“The people who sit by the sidelines and decide not to buy, they may fall by the wayside, they might not be able to buy something down the line,” Gerhardt said.

As you pay more in rent, it starts to feel more like running in place. People generally tend not to anticipate future changes in their lives, but you may feel this sense of frustration your future self might experience as this unfolds.

The Benefits of Owning

People want to own a home for various reasons—establishing a home for family, as an investment, a foothold in the community, and even just to feel more like (i.e. become) a grownup. Fewer people are engaging in “flipping” houses than in the run-up to the housing bubble—that trend peaked in 2006—so though having an investment in the economy is still a powerful reason for people to buy, it’s more realistic to think of a house as a medium- or long-term investment.

Many younger people don’t feel like they can afford homes, or are skittish about the market, yet they still aspire to, as part of their progression through life.

In a perfect world, you can afford the home you love and it becomes a home for yourself and your family. After many happy years, you make a modest return when ready to sell. If we were only interested in a return on investment, the stock market grows faster than the value of real estate, which keeps closer pace with inflation. When real estate prices rise drastically, the few who sell during the uptick are winners, but as we saw in the 2008 bursting of the bubble in the housing market, many more end up in underwater in their mortgages. The American middle class has lost tremendous wealth through this period.

We are in a period of relative sobriety, now, and prices are more reflective of the real economy. But this trend shows us that it is important to make the home purchase meaningful—it should be about more than just making a buck.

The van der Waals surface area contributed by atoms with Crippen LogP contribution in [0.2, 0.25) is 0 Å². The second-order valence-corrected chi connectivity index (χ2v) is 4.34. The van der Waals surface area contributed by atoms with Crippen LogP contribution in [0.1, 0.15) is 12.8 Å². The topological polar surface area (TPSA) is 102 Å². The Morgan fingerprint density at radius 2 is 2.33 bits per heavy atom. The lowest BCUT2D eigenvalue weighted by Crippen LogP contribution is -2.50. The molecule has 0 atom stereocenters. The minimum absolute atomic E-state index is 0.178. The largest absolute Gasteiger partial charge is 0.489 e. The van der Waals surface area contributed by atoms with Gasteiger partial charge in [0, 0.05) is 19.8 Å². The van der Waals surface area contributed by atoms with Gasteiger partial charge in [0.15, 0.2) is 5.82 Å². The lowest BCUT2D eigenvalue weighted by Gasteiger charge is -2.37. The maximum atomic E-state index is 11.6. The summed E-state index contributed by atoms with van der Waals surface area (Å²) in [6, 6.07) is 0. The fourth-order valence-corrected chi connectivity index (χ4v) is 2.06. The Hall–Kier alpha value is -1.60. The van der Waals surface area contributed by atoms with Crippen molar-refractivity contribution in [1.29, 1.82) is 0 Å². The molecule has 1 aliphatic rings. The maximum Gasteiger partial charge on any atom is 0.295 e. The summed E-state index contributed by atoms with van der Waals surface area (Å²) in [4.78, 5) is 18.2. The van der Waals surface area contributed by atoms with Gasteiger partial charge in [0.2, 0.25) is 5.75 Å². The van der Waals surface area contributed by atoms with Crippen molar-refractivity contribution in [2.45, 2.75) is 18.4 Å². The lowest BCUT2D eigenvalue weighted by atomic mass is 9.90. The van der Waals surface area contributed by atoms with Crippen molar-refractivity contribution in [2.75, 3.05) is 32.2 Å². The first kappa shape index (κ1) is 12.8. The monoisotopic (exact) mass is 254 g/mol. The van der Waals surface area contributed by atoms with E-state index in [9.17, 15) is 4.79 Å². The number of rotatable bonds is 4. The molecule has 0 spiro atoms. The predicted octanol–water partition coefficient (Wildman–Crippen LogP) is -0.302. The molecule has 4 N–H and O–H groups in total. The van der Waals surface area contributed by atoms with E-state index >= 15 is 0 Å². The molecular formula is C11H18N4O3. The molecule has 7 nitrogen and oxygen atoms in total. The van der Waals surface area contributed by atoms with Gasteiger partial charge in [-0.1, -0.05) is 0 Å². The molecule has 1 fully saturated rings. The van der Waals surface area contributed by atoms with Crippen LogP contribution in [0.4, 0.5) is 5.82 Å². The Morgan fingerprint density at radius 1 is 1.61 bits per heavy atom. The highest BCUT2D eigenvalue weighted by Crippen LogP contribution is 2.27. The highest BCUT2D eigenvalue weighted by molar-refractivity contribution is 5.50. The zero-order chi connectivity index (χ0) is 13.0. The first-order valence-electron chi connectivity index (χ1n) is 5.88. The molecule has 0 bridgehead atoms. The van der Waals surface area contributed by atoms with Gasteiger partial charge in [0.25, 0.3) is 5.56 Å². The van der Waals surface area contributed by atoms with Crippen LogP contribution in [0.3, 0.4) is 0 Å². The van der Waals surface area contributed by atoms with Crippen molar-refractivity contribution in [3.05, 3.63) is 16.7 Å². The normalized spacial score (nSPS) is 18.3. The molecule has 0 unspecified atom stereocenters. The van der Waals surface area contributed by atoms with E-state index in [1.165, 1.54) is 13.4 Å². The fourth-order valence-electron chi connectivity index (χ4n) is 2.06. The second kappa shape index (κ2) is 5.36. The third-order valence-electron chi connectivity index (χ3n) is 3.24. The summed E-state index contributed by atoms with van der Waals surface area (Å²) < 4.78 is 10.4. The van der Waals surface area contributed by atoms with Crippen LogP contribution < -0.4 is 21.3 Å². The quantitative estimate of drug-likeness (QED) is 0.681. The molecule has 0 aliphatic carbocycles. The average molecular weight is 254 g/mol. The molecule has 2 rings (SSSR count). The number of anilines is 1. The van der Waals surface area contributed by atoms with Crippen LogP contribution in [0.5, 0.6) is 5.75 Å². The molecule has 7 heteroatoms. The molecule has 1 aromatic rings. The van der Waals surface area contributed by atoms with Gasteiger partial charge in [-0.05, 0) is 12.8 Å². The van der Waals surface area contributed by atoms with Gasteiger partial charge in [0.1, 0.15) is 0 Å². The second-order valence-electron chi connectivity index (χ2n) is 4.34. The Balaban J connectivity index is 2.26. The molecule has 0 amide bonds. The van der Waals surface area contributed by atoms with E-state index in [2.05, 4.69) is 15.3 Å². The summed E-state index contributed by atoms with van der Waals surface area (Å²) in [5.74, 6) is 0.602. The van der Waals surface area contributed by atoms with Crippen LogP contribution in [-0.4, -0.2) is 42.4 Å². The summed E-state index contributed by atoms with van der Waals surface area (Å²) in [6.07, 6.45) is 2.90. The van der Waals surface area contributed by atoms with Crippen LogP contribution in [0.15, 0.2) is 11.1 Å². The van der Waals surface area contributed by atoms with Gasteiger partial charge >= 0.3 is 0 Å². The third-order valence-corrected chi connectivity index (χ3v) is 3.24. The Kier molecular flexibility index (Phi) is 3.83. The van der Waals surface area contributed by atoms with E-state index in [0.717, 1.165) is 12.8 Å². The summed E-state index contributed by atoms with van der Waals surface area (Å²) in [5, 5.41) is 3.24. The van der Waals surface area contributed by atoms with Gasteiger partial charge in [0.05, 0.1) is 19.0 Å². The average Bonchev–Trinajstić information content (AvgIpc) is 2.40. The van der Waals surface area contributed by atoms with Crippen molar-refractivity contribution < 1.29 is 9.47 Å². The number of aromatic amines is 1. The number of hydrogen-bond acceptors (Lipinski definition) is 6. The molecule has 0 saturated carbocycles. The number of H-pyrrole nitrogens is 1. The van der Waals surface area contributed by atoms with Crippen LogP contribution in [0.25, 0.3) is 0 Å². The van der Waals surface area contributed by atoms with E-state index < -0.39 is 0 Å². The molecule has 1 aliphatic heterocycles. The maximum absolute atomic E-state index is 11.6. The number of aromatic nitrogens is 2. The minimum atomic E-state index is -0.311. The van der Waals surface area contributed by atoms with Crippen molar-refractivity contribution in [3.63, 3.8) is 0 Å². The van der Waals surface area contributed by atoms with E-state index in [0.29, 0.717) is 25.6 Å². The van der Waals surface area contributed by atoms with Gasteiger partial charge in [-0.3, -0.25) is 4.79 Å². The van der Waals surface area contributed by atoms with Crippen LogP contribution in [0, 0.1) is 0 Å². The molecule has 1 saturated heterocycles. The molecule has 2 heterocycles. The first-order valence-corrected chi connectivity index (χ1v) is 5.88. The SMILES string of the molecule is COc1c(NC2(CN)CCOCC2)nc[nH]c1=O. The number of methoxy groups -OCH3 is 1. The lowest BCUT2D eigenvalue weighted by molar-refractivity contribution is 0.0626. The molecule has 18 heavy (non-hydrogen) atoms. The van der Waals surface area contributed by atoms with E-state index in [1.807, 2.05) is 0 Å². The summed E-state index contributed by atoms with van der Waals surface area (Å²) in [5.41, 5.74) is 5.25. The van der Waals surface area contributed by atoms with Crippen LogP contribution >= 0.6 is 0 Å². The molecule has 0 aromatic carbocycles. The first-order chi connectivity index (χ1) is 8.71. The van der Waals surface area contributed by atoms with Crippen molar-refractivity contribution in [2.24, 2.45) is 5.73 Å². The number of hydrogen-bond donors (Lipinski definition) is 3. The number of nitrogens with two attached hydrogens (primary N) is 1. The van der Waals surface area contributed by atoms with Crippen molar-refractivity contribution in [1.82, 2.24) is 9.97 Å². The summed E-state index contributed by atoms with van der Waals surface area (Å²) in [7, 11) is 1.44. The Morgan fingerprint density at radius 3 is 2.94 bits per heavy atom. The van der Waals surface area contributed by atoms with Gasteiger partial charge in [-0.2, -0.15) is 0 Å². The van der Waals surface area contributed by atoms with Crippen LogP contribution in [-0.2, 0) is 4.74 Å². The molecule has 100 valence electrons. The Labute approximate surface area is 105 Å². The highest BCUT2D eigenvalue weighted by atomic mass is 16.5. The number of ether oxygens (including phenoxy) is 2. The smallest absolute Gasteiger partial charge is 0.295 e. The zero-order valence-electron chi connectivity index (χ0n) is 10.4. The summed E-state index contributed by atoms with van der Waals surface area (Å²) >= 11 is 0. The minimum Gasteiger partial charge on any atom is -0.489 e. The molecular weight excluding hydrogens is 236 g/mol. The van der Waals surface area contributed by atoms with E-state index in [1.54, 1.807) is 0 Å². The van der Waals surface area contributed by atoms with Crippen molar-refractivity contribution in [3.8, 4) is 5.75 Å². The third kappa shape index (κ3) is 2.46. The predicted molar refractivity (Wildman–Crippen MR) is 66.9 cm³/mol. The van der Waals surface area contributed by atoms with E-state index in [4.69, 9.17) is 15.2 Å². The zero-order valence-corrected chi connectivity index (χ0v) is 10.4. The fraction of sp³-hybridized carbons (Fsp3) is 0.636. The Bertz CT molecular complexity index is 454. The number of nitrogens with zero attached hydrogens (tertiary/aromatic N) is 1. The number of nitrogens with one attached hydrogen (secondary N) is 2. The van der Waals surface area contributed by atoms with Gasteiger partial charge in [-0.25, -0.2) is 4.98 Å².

The best arguments for buying a place are less obvious than those of renting, and that’s because often they are personal. We may go even further and say that they are largely symbolic.

Hang on, pragmatists. That is not to say that the benefits of home ownership are less real. We are in the business of real estate, after all, and we have an interest in people buying condos and houses. However, we do acknowledge renting is a strong solution for the basic problem of where to live.

But when we talk to happy homeowners, often the reasons they bought are not about money or investment, tax breaks or rental markets, but about overall life satisfaction and the sense of belonging to something. In this commitment-averse world, there’s something gratifying about making a decision to stay put, to be responsible for someone or something, to make a house into a home.

Of course, you’re not about to buy a theoretical house in a theoretical neighborhood. This is Chicago, after all, and the housing market has settled down some since the boozy highs of the late 00’s. After a period of historic lows and instability, prices have been steadily rising over the last few years, and have begun to stabilize. “Those short sales and foreclosures are all gone from the market in the neighborhoods along the lake,” Gerhardt said. “There’s a normal rise in prices now, nothing drastic like it was before, so I think prices will continue with a normal, healthy rise, around 3 to 5 percent a year,” he said.

It’s still definitely a buyer’s market, but as Michael Gerhardt said, and with low inventory in good areas, the best properties are getting multiple offers. It may take some time to find the right place and get the deal.

In the meantime, it makes sense to start looking around, figure out what neighborhoods you’d like to look at, as well as getting pre-approved for a mortgage. You can start by using a mortgage calculator online to see what you can afford.

And rents are showing no signs of slowing down. “If you look in most of the great areas, Uptown, Lake View, Lincoln Park, the rents are going up. There’s a lot of demand for them and not a lot of supply—because of that, it’s expensive. And there’s a constant pipeline of young professionals from nearby colleges willing to pay the price to live there.”

The buy-in

Creating a home may be the main reason for buying, and the challenges of buying and owning a home are certainly greater than renting. But challenges are also opportunities.

If you’ve thought through the costs and feel confident taking on more responsibility, buying may be the smartest thing you do now and your later self will thank you.

Emily Johnson

Emily Johnson is a writer, researcher, editor, and publishing consultant with a decade of learning in the field. For Truepad she covers real estate trends and develops knowledge base articles that help people learn about the process of buying as they’re looking for a home. She went through the process herself two years ago and is a proud homeowner in Logan Square.